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-   -   G650 country (http://www.horizonsunlimited.com/hubb/bmw-tech/g650-country-30426)

Timo 5 Nov 2007 20:08

G650 country
 
I just went in for a look at the new G series last weekend. they didn't have the xmoto on display at my local Beemer boutique, but that's not a model I would consider (or fits into our purposes) in any case.

As is often the case, these bikes are different in person then on paper.

After I climbing aboard the xchallenge I looked down to see the some 6 inches of clearence under my feet - I don't think I would want to ride this bike with any amount of weight on it. At 168 cm in height (5 foot 6), I would basically have to get off at intersections to hold the bike up - not really a practical adventure tourer for anyone under 6'2"!

That leaves the Xcountry, which is being billed in the same catagory as Triumph's new 'scrambler' - a mostly urban fun bike that doesn't mind a bit of dirt road in it's diet. The first thing that struck me is how light the bike is, it definitely feels quit a bit lighter then the F650GS. The seat height is still high (32-33 inches) but easily manageable. I found the seating position and reach to the bars to be about perfect for me.

Obviously, BMW hasn't really set this bike up to serve our needs: The fuel range is ridiculous, the mud guard is to close to the front wheel, and the plastic 'bash plate' is a joke - really more of a beauty plate, there is no luggage rack, and the strength of the rear sub frame must be questioned (as always). However, I tend to think any bike is going to require modification to be a useful adventure tourer - so it goes without saying that parts will have to be swapped. I'm sure touratech is feaverishly working on these variously issues right now.

On the plus side BMW has reduced the vibration levels of this engine, given us truly phenomenal fuel economy, and actually produced a light, comfortable 650 single with modern suspension. so you really only need to add 2 more gallons of gas to get respectable distance from this machine. I'm sure that most of the inevitable flood of aftermarket bash plates, panniers, and various aluminum do hickies made for the xchallenge will also fit this bike.

In my view, this bike has some potential: sort of a DR400 with a bigger engine, better seating arrangement, and less vibration at hwy speeds (of course I can already hear people saying "but isn't that the DR 650?"). Probably the real question to ask is why someone would choose a G650Country over the existing F650GS - a very similar bike? I think this would have to come down the points above: lighter weight, less vibs, and better (stock) suspension.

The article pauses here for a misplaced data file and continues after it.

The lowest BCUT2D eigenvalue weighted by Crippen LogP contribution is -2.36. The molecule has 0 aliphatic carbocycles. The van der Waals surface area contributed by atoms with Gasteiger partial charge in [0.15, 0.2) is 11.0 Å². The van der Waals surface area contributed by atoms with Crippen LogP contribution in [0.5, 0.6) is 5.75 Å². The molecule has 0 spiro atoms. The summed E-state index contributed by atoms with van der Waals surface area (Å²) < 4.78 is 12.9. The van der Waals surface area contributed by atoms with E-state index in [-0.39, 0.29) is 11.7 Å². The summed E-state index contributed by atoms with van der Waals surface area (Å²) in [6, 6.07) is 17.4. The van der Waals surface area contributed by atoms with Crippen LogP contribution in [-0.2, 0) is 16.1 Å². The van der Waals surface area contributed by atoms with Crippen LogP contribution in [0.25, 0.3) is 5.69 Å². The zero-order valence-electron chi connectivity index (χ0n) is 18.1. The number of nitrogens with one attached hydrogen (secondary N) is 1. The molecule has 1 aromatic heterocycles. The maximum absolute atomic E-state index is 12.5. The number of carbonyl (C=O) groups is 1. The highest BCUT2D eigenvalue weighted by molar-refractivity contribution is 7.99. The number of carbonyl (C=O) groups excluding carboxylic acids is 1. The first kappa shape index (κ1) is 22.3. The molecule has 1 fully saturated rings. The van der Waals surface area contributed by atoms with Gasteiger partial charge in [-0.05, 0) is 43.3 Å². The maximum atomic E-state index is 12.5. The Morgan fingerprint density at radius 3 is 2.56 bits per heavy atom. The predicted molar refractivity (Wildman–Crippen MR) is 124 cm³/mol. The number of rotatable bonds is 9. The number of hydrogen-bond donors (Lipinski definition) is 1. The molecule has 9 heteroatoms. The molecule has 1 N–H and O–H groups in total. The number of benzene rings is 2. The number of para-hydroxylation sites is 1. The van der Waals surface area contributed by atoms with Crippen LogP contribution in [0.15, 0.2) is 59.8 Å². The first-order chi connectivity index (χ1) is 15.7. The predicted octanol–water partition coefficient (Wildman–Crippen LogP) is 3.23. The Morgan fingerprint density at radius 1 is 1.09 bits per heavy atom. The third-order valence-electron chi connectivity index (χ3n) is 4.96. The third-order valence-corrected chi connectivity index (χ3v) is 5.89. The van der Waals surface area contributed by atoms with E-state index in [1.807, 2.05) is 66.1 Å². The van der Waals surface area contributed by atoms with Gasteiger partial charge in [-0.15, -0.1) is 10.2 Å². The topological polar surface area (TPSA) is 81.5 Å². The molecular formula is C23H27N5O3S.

All in all, I think this bike deserves a second look despite its somewhat vague marketing niche. I'd like to see some early rider reviews on this model and it's stable mates...

Walkabout 5 Nov 2007 20:36

Quote:

Originally Posted by Timo (Post 157711)
I just went in for a look at the new G series last weekend. ...

That's the point here in the UK; I have yet to see one on the roads or meet an owner.
Will be worth waiting to see what KTM have to offer with the 690 Adv.

........and then there is the new F650GS with the 800cc parallel twin engine!!

Ian 7 Nov 2007 13:06

I've seen a couple of XChallenges and (I think) an XCountry on the road in the UK.

In my opinion, both would make a great travel bike, with a few suitable accessories.

Walkabout 7 Nov 2007 14:54

Quote:

Originally Posted by Ian (Post 158026)
I've seen a couple of XChallenges and (I think) an XCountry on the road in the UK.

In my opinion, both would make a great travel bike, with a few suitable accessories.


Did you get any feedback from the owners, perchance?

Walkabout 7 Nov 2007 15:01

lots of choice
 
Quote:

Originally Posted by Timo (Post 157711)
I just went in for a look at the new G series last weekend. they didn't have the xmoto on display at my local Beemer boutique, but that's not a model I would consider (or fits into our purposes) in any case.

As is often the case, these bikes are different in person then on paper.

After I climbing aboard the xchallenge I looked down to see the some 6 inches of clearence under my feet - I don't think I would want to ride this bike with any amount of weight on it. At 168 cm in height (5 foot 6), I would basically have to get off at intersections to hold the bike up - not really a practical adventure tourer for anyone under 6'2"!

That leaves the Xcountry, which is being billed in the same catagory as Triumph's new 'scrambler' - a mostly urban fun bike that doesn't mind a bit of dirt road in it's diet. The first thing that struck me is how light the bike is, it definitely feels quit a bit lighter then the F650GS. The seat height is still high (32-33 inches) but easily manageable. I found the seating position and reach to the bars to be about perfect for me.